Giving into the experience is actually pretty easy given the briskness of the story’s pace, which makes the best of its ecstatic velocity by never allowing itself to become boring. This manic form of entertainment is buoyed by the performances, which are never anything less than fully-committed. Travis Fimmel in particular seems to relish his roles as a formidable human warrior, his eyes and his voice teetering constantly on the edge of rakish madness. Toby Kebbell as the Orc chieftain Durotan creates a vast ocean of honorable empathy for his be-tusked character, which is brought to shockingly convincing life by some of the best CGI in modern film. Ben Foster as the high wizard Guardian is a campy, bizarre mess of tics and insecurities, and Dominic Cooper portrays one of the most wise and benevolent kings in recent memory.
Paula Patton is saddled with two of the film’s most unconvincing aspects, and yet still manages to be a compelling presence. As a half-Orc, she is almost wholly human except for her green skin and strange, speech-distorting tiny teeth that jut up from her lower lip. She also has to sell a budding romance with Fimmel’s Lothar, which might have landed better if there had been a moment to spare in this sprinting narrative for them to bond.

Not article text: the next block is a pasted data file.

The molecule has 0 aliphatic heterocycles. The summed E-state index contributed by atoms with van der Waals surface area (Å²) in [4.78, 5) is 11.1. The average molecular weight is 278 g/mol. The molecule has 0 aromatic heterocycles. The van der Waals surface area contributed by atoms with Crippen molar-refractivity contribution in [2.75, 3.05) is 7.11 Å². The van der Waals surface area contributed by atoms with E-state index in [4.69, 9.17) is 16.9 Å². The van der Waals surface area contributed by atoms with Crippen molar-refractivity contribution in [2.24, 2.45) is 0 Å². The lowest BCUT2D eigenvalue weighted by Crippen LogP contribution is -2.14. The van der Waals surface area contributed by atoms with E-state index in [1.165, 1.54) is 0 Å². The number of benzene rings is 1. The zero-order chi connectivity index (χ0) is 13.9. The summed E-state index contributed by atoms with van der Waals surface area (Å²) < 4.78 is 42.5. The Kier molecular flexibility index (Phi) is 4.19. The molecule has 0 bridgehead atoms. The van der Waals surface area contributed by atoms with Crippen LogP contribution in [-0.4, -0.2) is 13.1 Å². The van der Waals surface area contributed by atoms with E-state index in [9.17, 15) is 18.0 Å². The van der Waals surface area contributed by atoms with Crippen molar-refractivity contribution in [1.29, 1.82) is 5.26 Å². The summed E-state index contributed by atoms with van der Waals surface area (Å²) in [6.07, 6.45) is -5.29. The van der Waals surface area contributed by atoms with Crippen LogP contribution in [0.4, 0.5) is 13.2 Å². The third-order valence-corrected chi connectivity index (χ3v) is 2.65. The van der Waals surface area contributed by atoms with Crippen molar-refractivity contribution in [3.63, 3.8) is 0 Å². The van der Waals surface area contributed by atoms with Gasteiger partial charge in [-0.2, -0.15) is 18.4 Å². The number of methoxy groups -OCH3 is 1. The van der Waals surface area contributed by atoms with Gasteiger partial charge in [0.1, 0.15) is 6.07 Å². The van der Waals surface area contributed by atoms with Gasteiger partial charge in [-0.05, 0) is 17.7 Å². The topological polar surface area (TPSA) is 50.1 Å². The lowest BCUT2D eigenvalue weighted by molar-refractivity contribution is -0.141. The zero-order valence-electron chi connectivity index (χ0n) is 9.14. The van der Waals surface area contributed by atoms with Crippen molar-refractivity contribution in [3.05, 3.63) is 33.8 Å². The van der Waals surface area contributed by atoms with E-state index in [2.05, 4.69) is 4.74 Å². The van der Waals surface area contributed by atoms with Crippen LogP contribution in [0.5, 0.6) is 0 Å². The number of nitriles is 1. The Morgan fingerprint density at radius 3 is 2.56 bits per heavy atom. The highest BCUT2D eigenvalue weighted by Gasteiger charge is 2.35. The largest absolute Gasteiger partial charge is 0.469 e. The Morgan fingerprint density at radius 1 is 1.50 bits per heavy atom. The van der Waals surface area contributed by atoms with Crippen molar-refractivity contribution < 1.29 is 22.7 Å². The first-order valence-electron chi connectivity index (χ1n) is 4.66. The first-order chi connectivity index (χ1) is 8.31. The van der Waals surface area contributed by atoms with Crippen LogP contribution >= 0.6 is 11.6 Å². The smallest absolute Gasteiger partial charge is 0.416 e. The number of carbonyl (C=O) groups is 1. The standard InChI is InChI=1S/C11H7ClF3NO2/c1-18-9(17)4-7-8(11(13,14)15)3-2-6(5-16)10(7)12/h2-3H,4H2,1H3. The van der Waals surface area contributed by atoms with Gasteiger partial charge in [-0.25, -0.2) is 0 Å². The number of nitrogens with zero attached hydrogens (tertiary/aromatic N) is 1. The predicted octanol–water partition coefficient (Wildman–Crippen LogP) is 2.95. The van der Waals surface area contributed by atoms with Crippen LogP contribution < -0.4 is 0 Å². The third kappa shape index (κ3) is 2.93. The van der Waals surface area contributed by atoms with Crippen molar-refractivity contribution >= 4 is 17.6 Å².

Even characters whose names I have forgotten and whose allegiance or particular title I never quite understood — like Schnetzer’s Khadgar, who was once a part of a guild of magic-users whose name I could never catch — make a strong impression. There’s a very clear sense of character on display here, but the shallowness of their development makes it hard to praise beyond merely stating that everyone seems to know what they are doing in the moment. There is no development, only definition.
The intricacies of the plot and the ways by which friendships are forged and broken are so dense and so fleeting that the whole thing comes off as more of a dream than a story. For all of its technical prowess and its clear action, there remains after viewing a lingering sense of having been caught in the center of a zoetrope.
In spite of these deficiencies — the narrative wildness, the static characters, the impenetrable lore — Warcraft is still not entirely a failure, most of all because of its charming, almost admirable level of goofy conviction. The people who created this film clearly believed they were doing the right thing, and wanted to do right by it. They don’t shy from the darkness inherent in a tale of epic war, creating some of the most shockingly violent and brutal moments of recent blockbuster memory. They don’t mug for the audience, they don’t roll their eyes in cynical admission of the plot’s over-seriousness. They play the movie straight out of respect for whatever audience there might be for this type of thing.
Sometimes a person can begin excitedly talking about a subject that you find beyond your capacity for interest, and yet their energy and their passion keeps you from being able to mock or deride them for their childish concerns. Warcraft is the film version of that person, and, try as you might, you can’t hate them just for loving something you simply don’t get, in a way you can’t comprehend.
Warcraft opens nationwide on Friday, June 10.